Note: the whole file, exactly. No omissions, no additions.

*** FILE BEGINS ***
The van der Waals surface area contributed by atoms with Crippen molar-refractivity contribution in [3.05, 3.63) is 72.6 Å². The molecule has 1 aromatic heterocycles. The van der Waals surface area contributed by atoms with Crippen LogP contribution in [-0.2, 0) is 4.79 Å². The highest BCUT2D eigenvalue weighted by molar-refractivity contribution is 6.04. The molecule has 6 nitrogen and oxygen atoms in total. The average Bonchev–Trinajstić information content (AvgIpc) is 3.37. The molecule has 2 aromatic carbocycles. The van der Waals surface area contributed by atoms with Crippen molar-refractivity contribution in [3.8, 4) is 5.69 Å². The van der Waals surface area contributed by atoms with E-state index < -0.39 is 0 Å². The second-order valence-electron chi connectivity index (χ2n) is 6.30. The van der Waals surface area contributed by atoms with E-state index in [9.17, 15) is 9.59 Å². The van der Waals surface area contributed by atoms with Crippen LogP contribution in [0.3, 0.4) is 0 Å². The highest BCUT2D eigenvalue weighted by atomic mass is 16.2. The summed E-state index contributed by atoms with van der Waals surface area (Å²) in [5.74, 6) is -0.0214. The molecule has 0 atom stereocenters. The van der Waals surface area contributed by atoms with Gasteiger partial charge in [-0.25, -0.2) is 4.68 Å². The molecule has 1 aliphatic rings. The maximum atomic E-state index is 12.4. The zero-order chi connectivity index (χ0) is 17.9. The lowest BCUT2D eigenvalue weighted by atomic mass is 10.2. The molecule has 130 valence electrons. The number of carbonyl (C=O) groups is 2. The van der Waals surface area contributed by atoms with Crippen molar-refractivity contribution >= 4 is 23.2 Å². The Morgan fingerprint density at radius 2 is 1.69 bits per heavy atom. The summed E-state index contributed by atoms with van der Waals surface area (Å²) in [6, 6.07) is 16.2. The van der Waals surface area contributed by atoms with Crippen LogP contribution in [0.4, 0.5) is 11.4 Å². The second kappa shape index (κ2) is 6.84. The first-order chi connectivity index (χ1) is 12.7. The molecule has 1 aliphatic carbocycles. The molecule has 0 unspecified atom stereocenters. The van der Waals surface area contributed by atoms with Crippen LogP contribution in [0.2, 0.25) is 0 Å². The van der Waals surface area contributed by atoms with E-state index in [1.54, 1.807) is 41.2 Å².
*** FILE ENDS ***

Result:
The van der Waals surface area contributed by atoms with Crippen molar-refractivity contribution in [3.05, 3.63) is 72.6 Å². The molecule has 1 aromatic heterocycles. The van der Waals surface area contributed by atoms with Crippen LogP contribution in [-0.2, 0) is 4.79 Å². The highest BCUT2D eigenvalue weighted by molar-refractivity contribution is 6.04. The molecule has 6 nitrogen and oxygen atoms in total. The average Bonchev–Trinajstić information content (AvgIpc) is 3.37. The molecule has 2 aromatic carbocycles. The van der Waals surface area contributed by atoms with Crippen molar-refractivity contribution in [3.8, 4) is 5.69 Å². The van der Waals surface area contributed by atoms with E-state index < -0.39 is 0 Å². The second-order valence-electron chi connectivity index (χ2n) is 6.30. The van der Waals surface area contributed by atoms with E-state index in [9.17, 15) is 9.59 Å². The van der Waals surface area contributed by atoms with Crippen LogP contribution in [0.3, 0.4) is 0 Å². The highest BCUT2D eigenvalue weighted by atomic mass is 16.2. The summed E-state index contributed by atoms with van der Waals surface area (Å²) in [5.74, 6) is -0.0214. The molecule has 0 atom stereocenters. The van der Waals surface area contributed by atoms with Gasteiger partial charge in [-0.25, -0.2) is 4.68 Å². The molecule has 1 aliphatic rings. The maximum atomic E-state index is 12.4. The zero-order chi connectivity index (χ0) is 17.9. The lowest BCUT2D eigenvalue weighted by atomic mass is 10.2. The molecule has 130 valence electrons. The number of carbonyl (C=O) groups is 2. The van der Waals surface area contributed by atoms with Crippen molar-refractivity contribution >= 4 is 23.2 Å². The Morgan fingerprint density at radius 2 is 1.69 bits per heavy atom. The summed E-state index contributed by atoms with van der Waals surface area (Å²) in [6, 6.07) is 16.2. The van der Waals surface area contributed by atoms with Crippen LogP contribution in [0.4, 0.5) is 11.4 Å². The second kappa shape index (κ2) is 6.84. The first-order chi connectivity index (χ1) is 12.7. The molecule has 1 aliphatic carbocycles. The molecule has 0 unspecified atom stereocenters. The van der Waals surface area contributed by atoms with Crippen LogP contribution in [0.2, 0.25) is 0 Å². The van der Waals surface area contributed by atoms with E-state index in [1.54, 1.807) is 41.2 Å².